Visitors to the Rijksmuseum can now enjoy The Night Watch in its original form, for the first time in 300 years.
Visitors to the Rijksmuseum can now enjoy The Night Watch in its original form, for the first time in 300 years. Several sections were cut from the painting in the past. The Operation Night Watch team has successfully recreated these missing pieces, which have now been mounted around Rembrandt’s world-famous work. This reconstruction based on the 17th-century copy attributed to Gerrit Lundens was made with the help of artificial intelligence. The result is a significant component in the art historical research conducted as part of Operation Night Watch. The reconstructed painting will remain on public display at the Rijksmuseum for the coming months. Anyone who is unable to visit the museum due to the ongoing restrictions can view the reconstruction on our website, along with plenty of supplementary information.
Taco Dibbits, director of the Rijksmuseum: The Night Watch as it is displayed in the Rijksmuseum is etched into our collective memory. Thanks to this reconstruction, we can now see that the composition as it was painted by Rembrandt was even more dynamic. It is wonderful to be able to now see with our own eyes The Night Watch as Rembrandt intended it to be seen.
There are a number of differences between The Night Watch as we know it today and the painting in its original form. On the left of the reconstructed version, for example, we can now see three figures on a bridge: two militiamen and a young child. And the painting’s main figures, Captain Frans Banninck Cocq and Lieutenant Willem van Ruytenburch, are now positioned to the right of centre, rather than in the middle of the canvas. These factors add a considerable sense of movement and dynamism to the painting. It is now also clearer that the powder boy in the left foreground is grasping a balustrade. The boy has furthermore gained space into which he can move, with the result that he seems more clearly to be running away, ahead of the militia. The helmet worn by the militiaman on the extreme right is now complete, and there is space above the standard, making the motion of the ensign as he raises the company’s colours more convincing.
Art Historical Research
The reconstruction of The Night Watch is an important component of the art historical research conducted as part of Operation Night Watch. By reconstructing the missing sections, printing them on panels, and temporarily placing them around the original painting, researchers can now experience the effect of the painting in its original form. Operation Night Watch is the largest and most wide-ranging research project ever conducted into Rembrandt’s masterpiece. The research began in summer 2019, and conservation work will only commence following completion of this phase. We do this together with the experts of main partner AkzoNobel.
Rembrandt finished The Night Watch in 1642. The militia commissioned Rembrandt to make the painting for its new banqueting hall at its headquarters, the Kloveniersdoelen. Hanging in this hall, the painting formed part an ensemble comprising seven militia portraits, or schuttersstukken. Experiencing the original composition allows for a better comparison with the six other works. It is not the museum’s intention to incorporate the lost pieces in the actual restoration of The Night Watch.
Photo: Rijksmuseum/Reinier Gerritsen
In 1715, The Night Watch was moved to what was then Amsterdam’s City Hall, now the Royal Palace on Dam Square. The painting was too large for its new location, so it was reduced in size. Strips were cut from all four sides, with the largest section being removed from the left side. These pieces have never been found.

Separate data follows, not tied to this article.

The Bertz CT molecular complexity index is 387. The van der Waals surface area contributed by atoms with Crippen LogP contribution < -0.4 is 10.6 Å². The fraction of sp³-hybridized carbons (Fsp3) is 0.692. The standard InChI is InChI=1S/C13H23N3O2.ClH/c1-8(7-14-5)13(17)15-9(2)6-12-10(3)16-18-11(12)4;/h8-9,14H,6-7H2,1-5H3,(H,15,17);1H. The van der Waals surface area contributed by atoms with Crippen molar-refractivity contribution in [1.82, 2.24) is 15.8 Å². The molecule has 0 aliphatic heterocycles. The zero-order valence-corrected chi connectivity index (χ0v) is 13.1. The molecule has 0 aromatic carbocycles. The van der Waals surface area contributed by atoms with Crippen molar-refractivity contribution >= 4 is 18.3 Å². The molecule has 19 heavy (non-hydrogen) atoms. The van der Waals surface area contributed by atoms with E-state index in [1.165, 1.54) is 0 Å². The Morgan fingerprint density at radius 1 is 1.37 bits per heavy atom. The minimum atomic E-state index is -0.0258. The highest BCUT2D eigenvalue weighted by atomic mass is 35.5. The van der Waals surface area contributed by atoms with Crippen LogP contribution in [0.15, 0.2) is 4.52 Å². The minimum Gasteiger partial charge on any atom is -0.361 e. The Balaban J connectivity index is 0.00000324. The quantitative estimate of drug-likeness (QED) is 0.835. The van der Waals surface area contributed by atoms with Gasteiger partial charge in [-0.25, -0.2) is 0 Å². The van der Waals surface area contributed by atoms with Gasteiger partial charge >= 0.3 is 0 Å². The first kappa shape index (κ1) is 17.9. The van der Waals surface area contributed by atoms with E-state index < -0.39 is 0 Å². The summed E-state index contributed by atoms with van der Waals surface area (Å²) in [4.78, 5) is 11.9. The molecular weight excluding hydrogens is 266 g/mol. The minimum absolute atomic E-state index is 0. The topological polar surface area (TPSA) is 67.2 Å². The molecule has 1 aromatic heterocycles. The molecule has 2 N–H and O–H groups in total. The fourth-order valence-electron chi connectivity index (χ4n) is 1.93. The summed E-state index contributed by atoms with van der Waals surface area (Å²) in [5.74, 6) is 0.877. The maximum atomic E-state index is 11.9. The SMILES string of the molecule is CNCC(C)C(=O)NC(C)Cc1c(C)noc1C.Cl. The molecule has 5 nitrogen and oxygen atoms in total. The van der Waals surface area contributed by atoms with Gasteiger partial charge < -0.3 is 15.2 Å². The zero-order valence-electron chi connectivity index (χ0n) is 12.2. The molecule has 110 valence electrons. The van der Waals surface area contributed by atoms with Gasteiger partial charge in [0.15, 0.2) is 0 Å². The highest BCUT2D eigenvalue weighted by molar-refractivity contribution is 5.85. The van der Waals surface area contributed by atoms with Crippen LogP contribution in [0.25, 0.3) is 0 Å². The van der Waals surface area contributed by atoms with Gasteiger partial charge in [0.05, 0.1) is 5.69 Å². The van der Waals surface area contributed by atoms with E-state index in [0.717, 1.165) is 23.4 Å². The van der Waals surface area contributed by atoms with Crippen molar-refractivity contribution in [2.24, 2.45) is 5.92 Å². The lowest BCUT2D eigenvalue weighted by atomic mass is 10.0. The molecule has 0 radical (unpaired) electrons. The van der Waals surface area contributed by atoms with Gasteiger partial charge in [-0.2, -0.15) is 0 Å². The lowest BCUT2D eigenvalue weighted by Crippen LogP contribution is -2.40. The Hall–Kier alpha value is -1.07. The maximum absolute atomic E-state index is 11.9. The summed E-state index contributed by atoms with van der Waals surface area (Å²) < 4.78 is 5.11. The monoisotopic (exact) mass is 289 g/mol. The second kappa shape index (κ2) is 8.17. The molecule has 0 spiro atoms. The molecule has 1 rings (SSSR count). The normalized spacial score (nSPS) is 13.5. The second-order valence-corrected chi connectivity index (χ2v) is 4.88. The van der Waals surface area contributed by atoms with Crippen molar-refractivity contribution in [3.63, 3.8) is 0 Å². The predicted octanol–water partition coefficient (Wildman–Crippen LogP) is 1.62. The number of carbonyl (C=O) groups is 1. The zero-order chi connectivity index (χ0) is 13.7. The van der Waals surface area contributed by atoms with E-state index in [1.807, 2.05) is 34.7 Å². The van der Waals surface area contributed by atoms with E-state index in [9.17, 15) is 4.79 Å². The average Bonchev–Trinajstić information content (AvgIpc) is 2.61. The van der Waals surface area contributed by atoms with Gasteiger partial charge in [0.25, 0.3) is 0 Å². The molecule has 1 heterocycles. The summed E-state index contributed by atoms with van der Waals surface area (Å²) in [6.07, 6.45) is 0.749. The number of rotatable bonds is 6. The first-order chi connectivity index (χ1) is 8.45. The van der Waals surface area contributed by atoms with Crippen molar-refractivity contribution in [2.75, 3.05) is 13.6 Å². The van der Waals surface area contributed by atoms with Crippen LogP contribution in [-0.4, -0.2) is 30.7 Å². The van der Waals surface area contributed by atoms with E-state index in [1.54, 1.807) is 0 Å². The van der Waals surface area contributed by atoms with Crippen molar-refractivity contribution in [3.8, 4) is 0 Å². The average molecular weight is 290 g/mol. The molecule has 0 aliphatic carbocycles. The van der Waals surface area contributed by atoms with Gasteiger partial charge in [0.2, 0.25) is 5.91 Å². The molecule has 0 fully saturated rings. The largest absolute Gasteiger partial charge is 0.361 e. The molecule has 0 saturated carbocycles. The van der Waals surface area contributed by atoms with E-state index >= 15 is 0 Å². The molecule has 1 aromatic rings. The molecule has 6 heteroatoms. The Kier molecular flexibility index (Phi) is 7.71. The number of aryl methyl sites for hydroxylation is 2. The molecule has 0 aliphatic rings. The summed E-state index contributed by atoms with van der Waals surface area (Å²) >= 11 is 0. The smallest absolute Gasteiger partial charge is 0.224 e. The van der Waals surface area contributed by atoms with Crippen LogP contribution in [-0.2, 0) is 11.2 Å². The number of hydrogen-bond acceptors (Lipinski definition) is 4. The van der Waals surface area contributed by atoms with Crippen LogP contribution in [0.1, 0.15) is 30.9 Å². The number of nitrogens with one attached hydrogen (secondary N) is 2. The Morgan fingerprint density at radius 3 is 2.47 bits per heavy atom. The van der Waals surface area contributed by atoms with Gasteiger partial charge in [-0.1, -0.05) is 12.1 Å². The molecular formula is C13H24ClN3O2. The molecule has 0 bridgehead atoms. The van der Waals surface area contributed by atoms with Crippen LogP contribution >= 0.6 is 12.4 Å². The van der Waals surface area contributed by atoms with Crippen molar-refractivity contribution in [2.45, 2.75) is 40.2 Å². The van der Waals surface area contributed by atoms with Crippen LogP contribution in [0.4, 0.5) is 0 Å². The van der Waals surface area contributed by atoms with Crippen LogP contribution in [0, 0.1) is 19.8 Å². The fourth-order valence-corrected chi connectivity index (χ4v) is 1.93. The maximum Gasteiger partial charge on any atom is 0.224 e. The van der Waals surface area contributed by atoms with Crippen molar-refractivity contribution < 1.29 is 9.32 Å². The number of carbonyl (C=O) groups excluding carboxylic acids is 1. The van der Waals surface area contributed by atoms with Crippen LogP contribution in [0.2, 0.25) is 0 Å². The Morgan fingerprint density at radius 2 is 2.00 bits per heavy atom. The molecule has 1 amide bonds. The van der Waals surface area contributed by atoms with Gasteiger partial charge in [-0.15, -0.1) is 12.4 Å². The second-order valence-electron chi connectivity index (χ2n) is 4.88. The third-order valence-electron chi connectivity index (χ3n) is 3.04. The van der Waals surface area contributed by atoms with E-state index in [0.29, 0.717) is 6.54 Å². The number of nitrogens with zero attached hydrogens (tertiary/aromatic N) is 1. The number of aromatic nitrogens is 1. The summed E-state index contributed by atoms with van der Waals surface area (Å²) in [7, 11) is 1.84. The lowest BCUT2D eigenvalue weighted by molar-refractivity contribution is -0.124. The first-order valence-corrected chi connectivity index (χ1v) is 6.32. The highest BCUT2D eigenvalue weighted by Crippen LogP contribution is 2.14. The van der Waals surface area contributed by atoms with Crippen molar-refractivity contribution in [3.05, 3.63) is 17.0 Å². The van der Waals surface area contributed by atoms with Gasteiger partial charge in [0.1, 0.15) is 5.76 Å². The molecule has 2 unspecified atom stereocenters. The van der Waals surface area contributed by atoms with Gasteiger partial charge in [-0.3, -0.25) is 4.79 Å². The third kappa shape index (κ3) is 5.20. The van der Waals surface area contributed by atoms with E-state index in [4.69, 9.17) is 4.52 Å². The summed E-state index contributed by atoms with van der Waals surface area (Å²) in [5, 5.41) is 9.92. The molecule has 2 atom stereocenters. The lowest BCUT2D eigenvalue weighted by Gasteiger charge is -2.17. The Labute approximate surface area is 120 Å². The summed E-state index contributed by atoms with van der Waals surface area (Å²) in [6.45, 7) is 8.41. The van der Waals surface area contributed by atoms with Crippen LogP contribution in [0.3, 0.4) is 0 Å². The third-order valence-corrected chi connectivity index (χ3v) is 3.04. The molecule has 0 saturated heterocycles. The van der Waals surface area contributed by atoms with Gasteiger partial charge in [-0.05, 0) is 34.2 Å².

Pieter Roelofs, Head of Paintings and Sculptures, Rijksmuseum: The fate of the missing pieces of The Night Watch remains a great mystery. Each generation has used the tools available to it to attempt to reconstruct the painting. Now we are doing the same, using the most advanced techniques currently available.
We know what the painting originally looked like thanks to the copy commissioned by Captain Frans Banninck Cocq – and probably painted by Gerrit Lundens in the period from 1642 to 1655. This copy served as the basis for the reconstruction made with the help of artificial intelligence. In the first step, the team taught Rembrandt’s technique and use of colour to so-called ‘artificial neural networks’. Once this phase was complete, the computer recreated the missing parts in the style of Rembrandt.
Robert Erdmann, Senior Scientist, Rijksmuseum: This project testifies to the key importance of science and modern techniques in the research being conducted into The Night Watch. It is thanks to artificial intelligence that we can so closely simulate the original painting and the impression it would have made.
The reconstructed version of The Night Watch is also available for viewing on the Rijksmuseum’s new website, where visitors can zoom in on several images to explore the discoveries we have made in the course of our research. In addition, we are today publishing a video about how this reconstruction came about. Visitors will also find additional information about the various research techniques used for Operation Night Watch.
ArtDependence Magazine is an international magazine covering all spheres of contemporary art, as well as modern and classical art.
ArtDependence features the latest art news, highlighting interviews with today’s most influential artists, galleries, curators, collectors, fair directors and individuals at the axis of the arts.
The magazine also covers series of articles and reviews on critical art events, new publications and other foremost happenings in the art world.
If you would like to submit events or editorial content to ArtDependence Magazine, please feel free to reach the magazine via the contact page.